My parents say that I don’t have cravings like my sister does because I was born without deficiencies. When they had my sister, my mom was still recovering from a previous illness. Something to do with the bones. Apparently, women in our family run a risk of their bones hollowing out and cracking like chalk. This is not a problem because the women in our family survive just fine without structural bone–our muscles are strong enough to hold our bodies up without a scaffold, and our bloodstream reabsorbs the calcium dust remnants, adding elasticity to our body. We grow flexible, a line of women who bend and shimmy through door cracks even when the door bolt latches shut and a huge Bagua mirror hangs at the front to dispel evil spirits.

Every year, my mom would trek to the top of a mountain with nothing but her clothing and a jade bracelet. She left her gold necklace and earrings and wire-rimmed hat at home, not a single piece of metal to weigh her down. This trek supposedly provided her form and physical integrity, allowing her pulverized bone to properly integrate throughout her system. But she gave birth to my sister too early, alone at the top of the mountain, before her body could settle and her blood could redistribute what was once solid to particles. My mom blames herself for my sister’s binges and never questions when the TV lacks a big chunk from the receiver, or several lamps have lost their heads.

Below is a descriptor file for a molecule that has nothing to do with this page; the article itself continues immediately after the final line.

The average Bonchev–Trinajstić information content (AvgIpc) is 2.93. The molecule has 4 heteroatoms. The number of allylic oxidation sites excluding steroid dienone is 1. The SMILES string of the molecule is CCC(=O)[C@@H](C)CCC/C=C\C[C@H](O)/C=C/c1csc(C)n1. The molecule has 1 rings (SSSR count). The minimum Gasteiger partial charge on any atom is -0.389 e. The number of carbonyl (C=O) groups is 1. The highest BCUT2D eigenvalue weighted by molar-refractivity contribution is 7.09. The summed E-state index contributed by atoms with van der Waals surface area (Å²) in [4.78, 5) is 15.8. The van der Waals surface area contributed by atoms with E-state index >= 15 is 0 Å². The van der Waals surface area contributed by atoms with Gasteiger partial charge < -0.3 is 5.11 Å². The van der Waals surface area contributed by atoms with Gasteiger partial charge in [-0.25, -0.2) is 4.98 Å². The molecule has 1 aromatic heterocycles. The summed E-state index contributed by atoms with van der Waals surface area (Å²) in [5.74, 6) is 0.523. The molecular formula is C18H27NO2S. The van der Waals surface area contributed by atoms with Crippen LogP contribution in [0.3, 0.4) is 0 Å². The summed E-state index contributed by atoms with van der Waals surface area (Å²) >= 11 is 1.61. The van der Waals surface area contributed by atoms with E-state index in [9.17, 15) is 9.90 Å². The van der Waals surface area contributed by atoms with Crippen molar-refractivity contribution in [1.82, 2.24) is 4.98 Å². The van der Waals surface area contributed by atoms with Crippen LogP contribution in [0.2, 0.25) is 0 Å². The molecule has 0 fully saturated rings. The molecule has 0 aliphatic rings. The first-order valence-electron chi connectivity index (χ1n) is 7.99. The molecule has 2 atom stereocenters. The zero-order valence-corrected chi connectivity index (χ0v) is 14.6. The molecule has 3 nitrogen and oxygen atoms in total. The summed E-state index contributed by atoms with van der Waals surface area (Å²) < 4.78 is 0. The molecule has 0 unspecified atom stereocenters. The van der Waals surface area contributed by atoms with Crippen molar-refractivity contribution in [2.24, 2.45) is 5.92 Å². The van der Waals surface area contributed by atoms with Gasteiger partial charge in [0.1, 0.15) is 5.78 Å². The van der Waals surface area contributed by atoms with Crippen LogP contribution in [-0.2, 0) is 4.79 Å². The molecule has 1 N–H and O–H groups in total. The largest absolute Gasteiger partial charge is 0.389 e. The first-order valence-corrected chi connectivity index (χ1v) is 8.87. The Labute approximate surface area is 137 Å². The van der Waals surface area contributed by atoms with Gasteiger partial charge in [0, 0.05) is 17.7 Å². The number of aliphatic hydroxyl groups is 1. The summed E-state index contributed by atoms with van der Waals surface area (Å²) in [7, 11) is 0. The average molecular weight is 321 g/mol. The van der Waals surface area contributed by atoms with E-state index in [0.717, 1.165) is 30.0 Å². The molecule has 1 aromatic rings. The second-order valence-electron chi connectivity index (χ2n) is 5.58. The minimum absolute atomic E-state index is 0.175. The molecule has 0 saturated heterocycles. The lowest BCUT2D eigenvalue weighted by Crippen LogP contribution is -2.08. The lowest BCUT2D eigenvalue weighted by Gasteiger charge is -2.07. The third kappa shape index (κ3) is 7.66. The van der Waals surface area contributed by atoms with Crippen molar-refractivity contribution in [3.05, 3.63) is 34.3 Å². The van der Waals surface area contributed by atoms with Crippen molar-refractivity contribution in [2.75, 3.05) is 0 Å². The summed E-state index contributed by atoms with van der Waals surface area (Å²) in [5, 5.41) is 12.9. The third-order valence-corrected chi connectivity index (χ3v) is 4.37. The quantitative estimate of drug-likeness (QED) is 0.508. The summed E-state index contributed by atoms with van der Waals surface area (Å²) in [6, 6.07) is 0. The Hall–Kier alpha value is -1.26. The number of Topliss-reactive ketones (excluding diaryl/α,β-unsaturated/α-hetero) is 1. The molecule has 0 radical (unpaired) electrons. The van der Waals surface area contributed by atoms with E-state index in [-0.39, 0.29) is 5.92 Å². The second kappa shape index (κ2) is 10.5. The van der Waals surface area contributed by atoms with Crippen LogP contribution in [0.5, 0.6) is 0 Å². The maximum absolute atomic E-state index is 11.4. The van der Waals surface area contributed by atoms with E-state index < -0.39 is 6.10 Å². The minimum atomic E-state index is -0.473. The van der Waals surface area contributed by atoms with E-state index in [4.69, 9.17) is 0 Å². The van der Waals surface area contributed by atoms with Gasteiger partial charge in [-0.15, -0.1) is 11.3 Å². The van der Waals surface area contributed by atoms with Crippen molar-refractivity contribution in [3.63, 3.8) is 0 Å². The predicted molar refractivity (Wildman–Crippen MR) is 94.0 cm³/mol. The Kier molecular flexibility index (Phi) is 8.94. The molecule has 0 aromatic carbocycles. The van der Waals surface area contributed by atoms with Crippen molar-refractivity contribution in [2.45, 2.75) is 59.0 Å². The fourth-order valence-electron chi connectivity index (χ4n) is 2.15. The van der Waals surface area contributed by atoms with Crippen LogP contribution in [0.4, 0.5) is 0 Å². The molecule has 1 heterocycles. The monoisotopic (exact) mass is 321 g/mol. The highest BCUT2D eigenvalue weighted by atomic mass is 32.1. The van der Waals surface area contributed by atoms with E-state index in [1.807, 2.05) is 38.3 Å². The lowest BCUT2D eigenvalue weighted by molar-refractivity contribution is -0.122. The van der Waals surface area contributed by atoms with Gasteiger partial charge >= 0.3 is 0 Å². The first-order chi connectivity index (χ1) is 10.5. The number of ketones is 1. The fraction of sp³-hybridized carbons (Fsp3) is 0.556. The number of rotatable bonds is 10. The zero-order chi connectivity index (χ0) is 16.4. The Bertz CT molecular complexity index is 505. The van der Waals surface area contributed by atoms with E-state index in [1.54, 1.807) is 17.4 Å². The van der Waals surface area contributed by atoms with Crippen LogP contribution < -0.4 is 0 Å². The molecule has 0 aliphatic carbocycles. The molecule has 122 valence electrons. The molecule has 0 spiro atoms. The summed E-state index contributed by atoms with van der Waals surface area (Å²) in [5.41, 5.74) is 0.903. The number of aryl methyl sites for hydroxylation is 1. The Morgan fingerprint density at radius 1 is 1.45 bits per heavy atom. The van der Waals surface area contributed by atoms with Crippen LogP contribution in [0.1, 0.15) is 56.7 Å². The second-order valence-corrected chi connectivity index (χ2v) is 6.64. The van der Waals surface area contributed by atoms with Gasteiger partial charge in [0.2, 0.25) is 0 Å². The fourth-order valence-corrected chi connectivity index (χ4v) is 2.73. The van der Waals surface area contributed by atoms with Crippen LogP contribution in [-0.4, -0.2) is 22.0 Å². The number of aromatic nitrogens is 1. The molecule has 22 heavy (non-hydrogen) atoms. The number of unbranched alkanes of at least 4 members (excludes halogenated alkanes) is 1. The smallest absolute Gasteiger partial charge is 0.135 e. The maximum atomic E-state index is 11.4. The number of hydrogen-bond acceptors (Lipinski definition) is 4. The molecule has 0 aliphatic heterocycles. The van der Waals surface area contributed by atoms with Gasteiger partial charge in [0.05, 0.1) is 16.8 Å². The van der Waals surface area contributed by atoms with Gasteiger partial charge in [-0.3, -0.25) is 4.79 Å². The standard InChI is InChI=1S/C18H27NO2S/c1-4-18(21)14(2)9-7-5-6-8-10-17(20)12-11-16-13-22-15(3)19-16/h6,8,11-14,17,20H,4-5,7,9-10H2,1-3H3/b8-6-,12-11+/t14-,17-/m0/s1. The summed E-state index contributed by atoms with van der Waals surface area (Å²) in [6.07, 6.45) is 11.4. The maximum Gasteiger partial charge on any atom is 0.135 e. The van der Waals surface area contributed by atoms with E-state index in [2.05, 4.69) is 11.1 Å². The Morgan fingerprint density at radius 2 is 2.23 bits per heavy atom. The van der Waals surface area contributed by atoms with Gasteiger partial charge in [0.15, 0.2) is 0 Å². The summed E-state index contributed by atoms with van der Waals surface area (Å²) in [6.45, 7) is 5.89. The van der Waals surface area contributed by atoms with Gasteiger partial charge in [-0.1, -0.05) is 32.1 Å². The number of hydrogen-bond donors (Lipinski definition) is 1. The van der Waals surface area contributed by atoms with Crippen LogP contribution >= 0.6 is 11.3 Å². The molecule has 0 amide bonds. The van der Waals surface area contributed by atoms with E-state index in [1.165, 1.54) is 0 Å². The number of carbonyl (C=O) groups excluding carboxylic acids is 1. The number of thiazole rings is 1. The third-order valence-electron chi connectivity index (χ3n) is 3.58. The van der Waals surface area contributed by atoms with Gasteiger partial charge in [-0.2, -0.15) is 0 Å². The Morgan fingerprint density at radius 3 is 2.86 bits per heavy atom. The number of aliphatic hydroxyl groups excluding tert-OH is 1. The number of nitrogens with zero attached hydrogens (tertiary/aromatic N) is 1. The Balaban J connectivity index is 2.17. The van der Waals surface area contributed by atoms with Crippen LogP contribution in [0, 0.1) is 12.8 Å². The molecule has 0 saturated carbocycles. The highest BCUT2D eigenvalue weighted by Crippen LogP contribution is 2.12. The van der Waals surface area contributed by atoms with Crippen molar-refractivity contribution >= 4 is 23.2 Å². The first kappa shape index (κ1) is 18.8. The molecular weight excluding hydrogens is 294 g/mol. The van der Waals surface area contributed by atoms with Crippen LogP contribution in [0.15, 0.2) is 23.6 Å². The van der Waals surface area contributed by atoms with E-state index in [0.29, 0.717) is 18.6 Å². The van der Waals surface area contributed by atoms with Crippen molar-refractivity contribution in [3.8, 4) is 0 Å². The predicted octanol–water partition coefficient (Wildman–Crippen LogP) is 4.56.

I don’t believe it’s my mom’s fault, though. If my sister wanted to stop eating electronics, she totally could. The problem, so she has told me, is, “I like having structural integrity.”

Every month, I slip into the house unseen. Like a ghost, but not quite–there’s still matter and biomass, just spread so thin I can blend into the crevasses behind the refrigerator or beneath the couch. I am still working on my control over my body’s changes, and, although I cannot tell it when to disperse and when to converge at will, my mom says this will come soon, I need only move more to accommodate my body’s changes. My sister doesn’t undergo any of this, naturally. She opens and closes the door with a loud slam and when she climbs the stairs, it sounds like the house might collapse.